The recent amendment to the Monetary Authority Law that increases the administrative fines that CIMA can levy is a welcome move. But to seriously and meaningfully address the slowness in which financial crimes cases are pursued requires significantly better and more expensive resourcing of the RCIPS and the AG’s department. In my view, the financial industry should be asked to pay for this resourcing through dedicatedfee increases for such purposes. It is in everyone’s long term interest that criminals are prosecuted effectively.

  2. Anonymous says:

    What has Mark Field been smoking?

  3. Da bracster says:

    Wha he want now? we don’t have no money because Cousin Julie spending it on a center of Opulence on the bluff he can get a room deh when she done though.

  4. Anonymous says:

    I welcome the comments of Mr. Field and Mr. Hoban in general. However, Mr. Hobans remarks still contain the suggestion that small IFCs’ standards of regulation fall short of international standards notwithstanding that we have jumped through over every hoop demanded of us and it is absolutely clear that our standard of regulation is more effective than major onshore financial centres. This is  somewhat concerning as it means that we remain a target even under a Conservative-Liberal Coalition govt.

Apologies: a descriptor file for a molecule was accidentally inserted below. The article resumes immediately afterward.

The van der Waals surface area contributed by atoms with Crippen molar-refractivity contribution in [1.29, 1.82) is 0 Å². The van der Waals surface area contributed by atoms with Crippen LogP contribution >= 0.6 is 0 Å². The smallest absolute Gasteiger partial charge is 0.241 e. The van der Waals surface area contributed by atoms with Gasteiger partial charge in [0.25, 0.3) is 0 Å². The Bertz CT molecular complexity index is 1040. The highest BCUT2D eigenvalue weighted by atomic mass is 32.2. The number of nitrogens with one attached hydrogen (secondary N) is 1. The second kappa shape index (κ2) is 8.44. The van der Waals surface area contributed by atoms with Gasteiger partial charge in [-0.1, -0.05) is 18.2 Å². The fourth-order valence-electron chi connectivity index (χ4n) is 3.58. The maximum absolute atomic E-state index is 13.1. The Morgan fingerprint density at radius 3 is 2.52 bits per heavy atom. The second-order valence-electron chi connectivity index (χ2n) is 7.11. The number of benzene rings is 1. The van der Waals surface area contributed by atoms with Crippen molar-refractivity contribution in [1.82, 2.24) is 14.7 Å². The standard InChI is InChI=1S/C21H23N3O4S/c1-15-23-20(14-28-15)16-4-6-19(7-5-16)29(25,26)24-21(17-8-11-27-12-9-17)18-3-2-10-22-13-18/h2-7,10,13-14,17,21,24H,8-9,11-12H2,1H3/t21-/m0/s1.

• Chris Johnson says:

      Our standard of regulation and transparency falls well below that of other international financial centres, It needs significant improvement, particularly our Companies Law. We cannot continue to bury our heads in the sand.

      • Anonymous says:

        CIMA only a week ago confirmed that they are not compliant with the requirements of the financial regulation laws.

        The MP is correct and Mr. Johnson is correct he knows because he liquidates more financial compnaies than should be liquidated – all becasue by the time CIMA wakes up it is too late to save the companies and people loose millions unnecessarily.

        CIMA has informed government that they are not doing their job becasue they are understaffed, but government is still not authorizing the sufficient staffing level for them to do their job as the laws require.

        The non implimentation and enforcement of the financial laws has and will be detrimental to our very important fragile financial industry.

        Thanks Mr. Johnson for your statement made from within the financial industry "cleaner uppers".

        Now government take your head out of the swamp, listen to CIMA and correct the problems at CIMA, they are begging for help.

  5. Anonymous says:

    Good stuff, finally someone in the UK seeing the truth of the matter.